If you’re hiring product designers, it’s never been tougher. Here are common mistakes that organizations make, and how you can address them before you even post a job description.Read More
Trying to get more out of workshops in your organization? Start by challenging the need for a formal workshop or sprint. You may be able to achieve outcomes in a variety of ways.Read More
Cultural compatibility with your clients should never be taken for granted. Here’s six ways you can strengthen designer-client relationships through your project work.Read More
Want a new job as an interaction designer? Take the time to self-search before you start your job search. Here are four questions that’ll help.Read More
Timeboxing is the use of short, structured sprints to achieve stated goals. Here’s how to get the most out of this technique in your daily work.Read More
The rarest gift is the ability to begin again, with clear expectations of where to aim.
Getting anything right the first time is hard, both in art and in business. As you complete any sort of project, it’s inevitable that along the way that you’ll discover what the work needs to be. The final product is rarely what you had intended. And as creators, we are often blind to the flaws woven through our work.Read More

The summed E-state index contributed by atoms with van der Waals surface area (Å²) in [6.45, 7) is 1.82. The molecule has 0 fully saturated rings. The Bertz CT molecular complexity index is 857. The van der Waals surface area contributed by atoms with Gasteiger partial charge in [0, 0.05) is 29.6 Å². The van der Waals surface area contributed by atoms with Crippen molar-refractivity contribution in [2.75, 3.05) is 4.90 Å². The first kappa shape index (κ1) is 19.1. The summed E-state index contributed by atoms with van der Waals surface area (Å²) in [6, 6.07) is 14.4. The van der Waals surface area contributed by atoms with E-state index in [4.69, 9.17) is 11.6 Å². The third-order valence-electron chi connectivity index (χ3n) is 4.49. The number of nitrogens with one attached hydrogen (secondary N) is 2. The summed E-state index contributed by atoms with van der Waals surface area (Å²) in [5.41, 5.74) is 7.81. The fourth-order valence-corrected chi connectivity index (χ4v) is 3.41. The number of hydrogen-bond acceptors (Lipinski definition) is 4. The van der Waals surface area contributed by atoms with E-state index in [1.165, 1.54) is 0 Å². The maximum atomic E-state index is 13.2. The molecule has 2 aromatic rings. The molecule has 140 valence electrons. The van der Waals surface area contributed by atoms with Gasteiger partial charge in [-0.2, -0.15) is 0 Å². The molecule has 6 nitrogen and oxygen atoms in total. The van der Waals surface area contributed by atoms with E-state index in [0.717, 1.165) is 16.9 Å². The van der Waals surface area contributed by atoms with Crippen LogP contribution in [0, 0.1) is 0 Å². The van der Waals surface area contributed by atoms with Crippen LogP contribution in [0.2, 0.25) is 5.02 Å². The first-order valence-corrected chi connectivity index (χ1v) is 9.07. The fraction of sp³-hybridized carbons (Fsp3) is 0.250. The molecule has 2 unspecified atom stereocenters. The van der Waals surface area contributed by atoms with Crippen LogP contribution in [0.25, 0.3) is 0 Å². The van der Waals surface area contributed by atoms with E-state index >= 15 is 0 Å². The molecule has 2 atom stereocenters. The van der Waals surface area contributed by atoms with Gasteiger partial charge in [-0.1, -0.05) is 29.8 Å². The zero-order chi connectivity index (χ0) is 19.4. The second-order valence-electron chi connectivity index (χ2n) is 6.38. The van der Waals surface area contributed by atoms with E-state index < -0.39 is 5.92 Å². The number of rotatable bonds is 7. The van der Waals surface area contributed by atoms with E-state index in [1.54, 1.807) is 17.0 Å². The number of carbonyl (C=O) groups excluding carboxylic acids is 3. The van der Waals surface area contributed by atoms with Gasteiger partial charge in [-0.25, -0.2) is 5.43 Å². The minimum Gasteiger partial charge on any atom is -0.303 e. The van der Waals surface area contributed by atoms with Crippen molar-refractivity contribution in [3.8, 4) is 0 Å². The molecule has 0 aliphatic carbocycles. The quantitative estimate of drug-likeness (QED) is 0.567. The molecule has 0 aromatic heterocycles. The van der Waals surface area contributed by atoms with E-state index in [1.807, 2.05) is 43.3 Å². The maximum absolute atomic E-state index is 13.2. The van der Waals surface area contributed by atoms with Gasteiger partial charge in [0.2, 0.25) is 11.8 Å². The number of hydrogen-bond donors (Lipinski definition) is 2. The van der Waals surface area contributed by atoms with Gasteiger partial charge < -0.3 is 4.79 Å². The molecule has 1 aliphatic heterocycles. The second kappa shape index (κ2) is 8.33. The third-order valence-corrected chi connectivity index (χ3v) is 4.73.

Prototypes are useful for soliciting early customer feedback and iterating on your product design. You may need a prototype to fully understand an idea and communicate that idea to your stakeholders. Creating prototypes can help you create the right design and ensure that the design is right. Prototyping is a fundamental activity in the design thinking process, and it has even appeared in recent self-help books as a way to experiment with major life decisions.
But I disagree with the notion that “everything can be prototyped, and everything is a prototype.” If we start looking at everything in the world as a bunch of models and treat them as such, we are creating problems downstream for our teams and our products.Read More
One day, a monkey appeared in the tree outside the front door of my apartment building. He was on one of the upper branches, his body partially obscured by green leaves and pink flower buds. Only about a foot tall, he had dark brown fur and a wide toothful grin. He probably wouldn’t have been able to keep upright if it weren’t for the velcro on his hands and feet.Read More
Individual decisions end up becoming team decisions. Teams get misaligned when they don’t acknowledge this fact, and find ways to socialize individual decisions to see how they factor into a team’s work output. Often decisions happen within specific disciplines: Engineering decisions happen with engineers, design decisions with designers, and so forth.
The following ritual encourages cross-silo communication and reinforces open communication habits, and can prove valuable for any team struggling to incorporate individual decisions into their team’s work.Read More